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Comment Re:Why? (Score 1) 428

In those circumstances 20k libertarian activists should be able to totally revolutionize the state's politics, which will in turn mean that the national political scene has to deal with libertarian ideas in a much more serious way then otherwise.

It should be noted that the major political parties in New Hampshire are already upset that the Libertarians are bumping into their turf and engaged in a backlash against the Libertarians. If a mass immigration of Libertarians actually happens, I would expect that pushback to only get worse with even funds from national committees to get dumped into the state politics.

It is funny to hear candidates complain about the "damn Free Staters" and how their cushy re-election campaigns are thwarted.

Comment Re:End anonymity for cash (Score 1) 158

Gold and Silver have a number of flaws, not the least of which is that they can be devalued by new sources of those commodities. The other huge issue is that they have considerable bulk when trying to engage in high value transactions, thus engaging significant costs when trying to execute those kind of transactions. Indeed it was that issue of transferring gold & silver which resulted in the concept of bank notes in the first place where certificates of possession of gold were exchanged instead of the actual gold itself.

It is the spread of those certifications of a deposit of gold that also causes a whole bunch of the games being played in the global monetary system, particularly if the depositing authority (whoever that might be) decides to issues more certificates than they actually have of that commodity.

Furthermore, gold is still traceable in a variety of methods, not the least of which is having a serial number stamped on the gold bars or coins. Generally that is useful so far as having is already assayed as having a certain purity from some certifying authority (often a government of some sort). Modern technique of performing isotopic analysis can also go so far as determining which specific mine that some gold might have even come from in the first place and be used to trace the gold from specific individuals as well. That isn't perfect, but I wouldn't guarantee that any given briefcase full of gold coins is untraceable either, where melting down that gold to anonymize the gold isn't always an option.

Comment Re:Befehl ist Befehl (Score 1) 186

You make it sounds like it was so black and white and an easy decision, but like everything of that nature it was a whole lot more nuanced and got into project politics. The part I understood was that I would personally have needed to at least temporarily take on the financial burden of running the website if I had done a fork, even if it was likely that other community members were going to help contribute both with money and in other ways. Getting that organized and staying on top of that while working full time myself and raising a family also played a major part in that decision and realizing it would likely become a full time job with little pay if the fork was successful.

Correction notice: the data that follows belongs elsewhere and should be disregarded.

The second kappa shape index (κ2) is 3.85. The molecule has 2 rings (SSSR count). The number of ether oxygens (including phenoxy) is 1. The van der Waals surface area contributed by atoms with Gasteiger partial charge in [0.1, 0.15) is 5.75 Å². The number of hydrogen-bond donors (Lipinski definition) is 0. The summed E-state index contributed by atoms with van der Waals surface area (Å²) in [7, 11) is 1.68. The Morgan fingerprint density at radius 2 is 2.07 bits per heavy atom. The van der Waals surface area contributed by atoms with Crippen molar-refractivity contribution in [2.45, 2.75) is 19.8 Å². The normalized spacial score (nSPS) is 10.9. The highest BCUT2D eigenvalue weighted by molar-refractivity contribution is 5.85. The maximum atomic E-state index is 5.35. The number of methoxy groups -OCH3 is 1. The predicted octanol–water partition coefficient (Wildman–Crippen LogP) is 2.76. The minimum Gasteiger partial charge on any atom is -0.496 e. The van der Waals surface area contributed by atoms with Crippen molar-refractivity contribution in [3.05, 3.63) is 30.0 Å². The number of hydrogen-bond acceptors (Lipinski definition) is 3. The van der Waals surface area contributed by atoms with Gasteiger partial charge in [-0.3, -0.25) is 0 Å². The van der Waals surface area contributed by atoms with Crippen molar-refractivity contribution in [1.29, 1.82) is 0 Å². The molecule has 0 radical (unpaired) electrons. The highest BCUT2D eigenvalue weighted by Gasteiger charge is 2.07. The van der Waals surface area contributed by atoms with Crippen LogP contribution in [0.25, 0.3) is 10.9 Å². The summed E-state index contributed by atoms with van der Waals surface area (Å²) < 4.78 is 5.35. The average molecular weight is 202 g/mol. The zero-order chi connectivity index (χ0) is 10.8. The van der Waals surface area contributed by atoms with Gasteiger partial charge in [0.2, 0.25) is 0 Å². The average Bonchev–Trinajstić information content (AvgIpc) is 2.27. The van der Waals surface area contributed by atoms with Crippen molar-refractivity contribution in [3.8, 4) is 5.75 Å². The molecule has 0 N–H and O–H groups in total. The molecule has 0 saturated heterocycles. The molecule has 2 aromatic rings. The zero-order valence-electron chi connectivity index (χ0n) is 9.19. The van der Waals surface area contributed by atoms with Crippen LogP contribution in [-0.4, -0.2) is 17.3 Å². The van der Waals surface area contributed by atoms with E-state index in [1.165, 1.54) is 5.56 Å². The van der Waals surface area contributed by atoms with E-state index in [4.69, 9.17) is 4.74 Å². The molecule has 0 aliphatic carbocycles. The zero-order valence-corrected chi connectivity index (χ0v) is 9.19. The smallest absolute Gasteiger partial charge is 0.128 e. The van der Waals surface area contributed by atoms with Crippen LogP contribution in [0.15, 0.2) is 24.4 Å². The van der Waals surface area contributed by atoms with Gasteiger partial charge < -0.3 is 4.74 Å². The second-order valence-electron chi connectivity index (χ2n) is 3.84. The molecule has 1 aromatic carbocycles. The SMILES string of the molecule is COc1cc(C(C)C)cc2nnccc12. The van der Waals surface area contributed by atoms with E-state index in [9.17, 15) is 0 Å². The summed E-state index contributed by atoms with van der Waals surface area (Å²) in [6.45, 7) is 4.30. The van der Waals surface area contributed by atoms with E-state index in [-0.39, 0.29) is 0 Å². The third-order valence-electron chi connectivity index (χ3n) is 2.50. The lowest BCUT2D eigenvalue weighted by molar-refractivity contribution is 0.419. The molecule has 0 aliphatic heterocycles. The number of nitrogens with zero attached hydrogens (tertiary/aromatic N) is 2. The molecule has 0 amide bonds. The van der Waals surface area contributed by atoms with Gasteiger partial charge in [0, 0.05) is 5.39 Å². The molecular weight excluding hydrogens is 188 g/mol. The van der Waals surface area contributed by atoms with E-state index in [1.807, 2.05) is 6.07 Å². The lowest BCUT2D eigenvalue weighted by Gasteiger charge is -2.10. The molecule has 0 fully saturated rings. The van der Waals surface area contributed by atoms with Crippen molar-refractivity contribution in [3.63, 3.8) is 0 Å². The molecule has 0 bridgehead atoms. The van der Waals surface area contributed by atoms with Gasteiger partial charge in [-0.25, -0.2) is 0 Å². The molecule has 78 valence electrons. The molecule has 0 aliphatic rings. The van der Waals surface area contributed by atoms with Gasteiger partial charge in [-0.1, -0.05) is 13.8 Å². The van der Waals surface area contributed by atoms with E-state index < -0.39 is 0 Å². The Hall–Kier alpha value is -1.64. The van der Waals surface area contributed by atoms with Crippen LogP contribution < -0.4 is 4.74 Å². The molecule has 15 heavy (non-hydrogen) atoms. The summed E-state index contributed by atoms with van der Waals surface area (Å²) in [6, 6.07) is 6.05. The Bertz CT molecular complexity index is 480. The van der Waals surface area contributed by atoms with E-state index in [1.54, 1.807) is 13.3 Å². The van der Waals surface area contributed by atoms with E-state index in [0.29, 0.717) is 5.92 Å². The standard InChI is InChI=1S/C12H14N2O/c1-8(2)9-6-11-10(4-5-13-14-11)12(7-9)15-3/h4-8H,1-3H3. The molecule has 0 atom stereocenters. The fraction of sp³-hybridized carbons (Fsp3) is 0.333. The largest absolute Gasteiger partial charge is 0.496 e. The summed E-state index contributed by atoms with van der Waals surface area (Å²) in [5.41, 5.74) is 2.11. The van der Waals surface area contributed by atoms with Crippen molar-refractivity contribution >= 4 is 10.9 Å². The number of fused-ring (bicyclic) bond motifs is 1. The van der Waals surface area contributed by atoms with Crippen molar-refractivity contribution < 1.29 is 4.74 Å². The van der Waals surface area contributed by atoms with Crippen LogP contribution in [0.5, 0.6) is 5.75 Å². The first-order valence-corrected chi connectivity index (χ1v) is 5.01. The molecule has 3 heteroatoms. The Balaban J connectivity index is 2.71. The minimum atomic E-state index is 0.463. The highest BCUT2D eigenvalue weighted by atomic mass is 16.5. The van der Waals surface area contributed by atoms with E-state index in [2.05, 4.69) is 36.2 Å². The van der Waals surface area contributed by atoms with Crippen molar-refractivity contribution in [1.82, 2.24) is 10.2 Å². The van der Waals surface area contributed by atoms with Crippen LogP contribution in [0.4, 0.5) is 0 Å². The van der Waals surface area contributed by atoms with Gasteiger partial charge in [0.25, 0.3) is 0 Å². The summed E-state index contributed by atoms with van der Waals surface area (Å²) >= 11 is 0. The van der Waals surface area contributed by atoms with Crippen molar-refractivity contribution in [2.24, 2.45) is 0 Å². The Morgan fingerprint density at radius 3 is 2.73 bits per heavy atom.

The licensing was easy... it was the GFDL (now CC-by-SA). I don't even see how you could think it was at all complicated or why I would misunderstand what that implied.

Comment Re:What would they expect him to do? (Score 1) 186

If you want to get into the nuanced USC 501(c)3 non-profit laws, be my guest. Also pay attention to what I said: donors can send donations into a trust, which is precisely what the link said is happening too. That the fundraising could be referred instead to the trust instead of the core organization is just a bit of legal game play that sometimes happens too, but you need to keep a strong legal firewall between the trust and the non-profit corporation as well. Let's just say it gets very complicated.

The fact is, Wikimedia could have easily funded an endowment long ago that would keep Wikipedia on-line forever without requiring another dollar in fundraising.

I think it should have happened a long time ago frankly, and it is sad that it has taken them this long to get such an endowment going at all. The Wikimedia Foundation used to be an incredibly lean organization with a very minimal staff and an annual budget of right around $3 million. The public outreach and frankly many of the ways that the money is being spent is diverting focus away from the core projects. The reason for aggressive year after year fundraising goals is simply because the trustees want to aggressively grow the organization and do more stuff because they can.

I believe it is ground for valid criticism of the organization precisely because they really don't need that money.

Comment Re:but... (Score 1) 186

That could change at any time based on board decision.

Not really. The decisions are made by the community except when specific legal issues have shown up which might shut the project down. One such example was the license change, and another was the specific policy requirement that each sub-project adopt a policy with regards to fair-use content or the lack thereof. Even in those cases, it was the community which made the final call with a whole lot of deliberation.